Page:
def g(): 
    x * 2
  return g


closure = f()
print(closure()) # 0
x = 2
print(closure()) # 4
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You have syntax error in the code; it should be def f(): –  muhuk Jan 12 '09 at 8:13
    
Also, as it stands, g() computes x * 2 but doesn't return anything. That should be return x * 2. +1 nevertheless for an explanation for the word "closure". –  Bruno Le Floch Aug 28 '12 at 0:42

Here's a typical use case for closures - callbacks for GUI elements (this would be an alternative to subclassing the button class). For example, you can construct a function that will be called in response to a button press, and "close" over the relevant variables in the parent scope that are necessary for processing the click. This way you can wire up pretty complicated interfaces from the same initialization function, building all the dependencies into the closure.

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In Python, a closure is an instance of a function that has variables bound to it immutably.

In fact, the data model explains this in its description of functions' __closure__ attribute:

None or a tuple of cells that contain bindings for the function’s free variables. Read-only

To demonstrate this:

def enclosure(foo):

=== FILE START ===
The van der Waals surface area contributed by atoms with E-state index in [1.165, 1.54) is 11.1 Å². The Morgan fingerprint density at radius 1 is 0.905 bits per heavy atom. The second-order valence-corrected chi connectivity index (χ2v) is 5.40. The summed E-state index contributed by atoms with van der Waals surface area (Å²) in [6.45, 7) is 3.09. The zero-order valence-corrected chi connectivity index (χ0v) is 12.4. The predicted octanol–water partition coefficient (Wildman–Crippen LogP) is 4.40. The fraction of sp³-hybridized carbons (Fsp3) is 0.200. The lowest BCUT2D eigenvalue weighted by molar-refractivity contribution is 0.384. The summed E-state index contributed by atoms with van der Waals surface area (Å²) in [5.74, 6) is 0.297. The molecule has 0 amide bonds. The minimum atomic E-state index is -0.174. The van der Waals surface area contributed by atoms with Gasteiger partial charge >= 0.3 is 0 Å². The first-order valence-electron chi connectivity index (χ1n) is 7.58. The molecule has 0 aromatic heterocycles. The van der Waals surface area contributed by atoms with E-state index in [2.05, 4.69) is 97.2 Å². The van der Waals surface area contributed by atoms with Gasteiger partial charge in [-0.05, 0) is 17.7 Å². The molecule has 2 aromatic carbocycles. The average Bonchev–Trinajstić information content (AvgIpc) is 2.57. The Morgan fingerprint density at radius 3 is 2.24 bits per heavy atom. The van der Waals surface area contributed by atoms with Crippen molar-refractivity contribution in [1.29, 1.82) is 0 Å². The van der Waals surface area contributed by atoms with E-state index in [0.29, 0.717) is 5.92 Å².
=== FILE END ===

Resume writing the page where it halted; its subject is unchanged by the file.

def closure(bar):
        print(foo, bar)
    return closure

closure_instance = enclosure('foo')

Clearly, we know that we now have a function pointed at from the variable name closure_instance. Ostensibly, if we call it with an object, bar, it should print the string, 'foo' and whatever the string representation of bar is.

In fact, the string 'foo' is bound to the instance of the function, and we can directly read it here, by accessing the cell_contents attribute of the first (and only) cell in the tuple of the __closure__ attribute:

>>> closure_instance.__closure__[0].cell_contents
'foo'

As an aside, cell objects are described in the C API documentation:

"Cell" objects are used to implement variables referenced by multiple scopes

And we can demonstrate our closure's usage, noting that 'foo' is stuck in the function and doesn't change:

>>> closure_instance('bar')
foo bar
>>> closure_instance('baz')
foo baz
>>> closure_instance('quux')
foo quux

And nothing can change it:

>>> closure_instance.__closure__ = None